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If you missed our email yesterday announcing this year’s Politifest, here are the deets: It will be held on Aug. 3 from 10 a.m.-2 p.m. at Liberty Station’s Central Promenade. When you’re not busy promenading, you’ll be able to enjoy this year’s new focus on San Diego’s neighborhoods and their future.
And we’ll be offering something extra: $5,000. It would be a grant from our partners at the Malin Burnham Center for Civic Engagement. The money will fund the community group that offers the best neighborhood project in Politifest’s revamped Idea Tournament.
The details are here. Send in an idea or I will personally come to your house and look askance at you. Well, as soon as I figure out what that means.
As we’ve noted in coverage over the past few months, some San Diego’s sidewalks are in poor shape. And they’re not all that’s broken.
Liam Dillon can’t seem to find a politician who opposes doing an assessment that would grade them and identify where they’re not. But he can find some fear that doing so would open up the floodgates to lawsuits.
Dillon dialed up his own passion and gathers all the links that will help you catch up on the sidewalk mess. For those of us who like to learn with pictures, he’s got our back:
• In another story, following up on his travels through Hillcrest, with a wheelchair-bound man, Dillon examines the city’s struggle to meet Americans with Disabilities Act requirements. The problem now? The city has put in new curb ramps for the disabled but won’t repair them.
A New Plan for Southeastern SD Planning?
If local development boosters have their way, southeastern San Diego may get a downtown-like system that allows permits to be fast-tracked. VOSD reporter Andrew Keatts explains why building things is so much easier downtown and why that’s not easy to replicate in other parts of the city.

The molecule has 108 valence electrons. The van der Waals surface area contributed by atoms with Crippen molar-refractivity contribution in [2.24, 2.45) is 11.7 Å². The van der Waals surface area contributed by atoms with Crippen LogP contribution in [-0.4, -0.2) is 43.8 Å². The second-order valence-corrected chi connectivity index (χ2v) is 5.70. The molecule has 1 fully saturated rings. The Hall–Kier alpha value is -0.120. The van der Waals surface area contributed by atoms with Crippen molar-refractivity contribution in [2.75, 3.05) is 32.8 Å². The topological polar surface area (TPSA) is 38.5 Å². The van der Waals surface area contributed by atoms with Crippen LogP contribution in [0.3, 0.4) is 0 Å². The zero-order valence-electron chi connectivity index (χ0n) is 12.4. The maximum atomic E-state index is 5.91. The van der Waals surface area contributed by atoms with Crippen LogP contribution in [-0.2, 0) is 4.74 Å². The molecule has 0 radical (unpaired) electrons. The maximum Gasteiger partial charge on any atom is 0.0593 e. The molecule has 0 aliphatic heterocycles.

• In other City Hall news, Mayor Bob Filner wants to chat with street artists to talk about the touchy topic of the permits they’ve been required to get. Filner essentially gave one artist a get-out-of-a-fine-free card, raising the question of whether other card-less artists are getting a fair shake.
Bubble, Bubble, Toil and… Oh Wait, Maybe Not
VOSD real estate guru Rich Toscano writes that the two best ways to see if there’s a bubble in the housing market is to compare home prices to rents and to compare them to incomes. When you do that now, you don’t see a bubble, despite all the news of bidding wars and higher prices.
Fact Check TV: Mayor Seals It With a Miss
Fact Check TV reminds us that Mayor Filner botched his claim about how a seal-cam at the La Jolla Children’s Pool is a giant boon for marine researchers.
That Art’s Craptacular, Says Radio Station
The Culture Report notes the news about possible cutbacks to public art funding by the port (a radio station elegantly refers to the “crap they’re funding”) a Jackson Drive restaurant that will be on national TV (again), and more.
• VOSD food blogger Clare Leschin-Hoar takes a look at how San Diego schools may go for “Meatless Mondays” in their cafeterias. Whaaa? No salisbury steak? Are tater tots and chocolate milk next? Oh the Insanity!
Well, make that Oh the Obesity. Advocates want to encourage good nutrition, and Leschin-Hoar explains the national trend of which this is a part.
Quick News Hits
• The City Council has put a lid on donations to city candidates by political parties beginning next month: $10,000 for council hopefuls and $20,000 for mayor and city attorney, U-T San Diego reports. Of course, certain groups like unions can still spend whatever they want, but not directly.
• City Heights officially has a “Little Saigon” neighborhood. What’s that mean? It can put up signs boasting of its Vietnamese heritage and flavor, the U-T reports.
• The U-T is digging deeper into grand jury transcripts in the South Bay corruption scandal. For background, check our 2012 explainer.
• Ex-local Rep. Randy “Duke” Cunningham, perhaps the most disgraced congressman of all time, is done with his prison term and now out of a halfway house in New Orleans, the U-T reports. Everyone is piling on, with even fellow Republicans taking time to bash him. (Find more thoughts in our comments.)
On the bright side, he can continue writing mash notes to Newt Gingrich and dreaming of running for Congress. He plans to live in Arkansas and write stuff.
Sounds like he’ll be so busy that we could call him the Duke of Whirl. Or, better yet, not call him at all.
Randy Dotinga is a freelance contributor to Voice of San Diego and vice president of the American Society of Journalists & Authors. Please contact him directly at firstname.lastname@example.org and follow him on Twitter: twitter.com/rdotinga.
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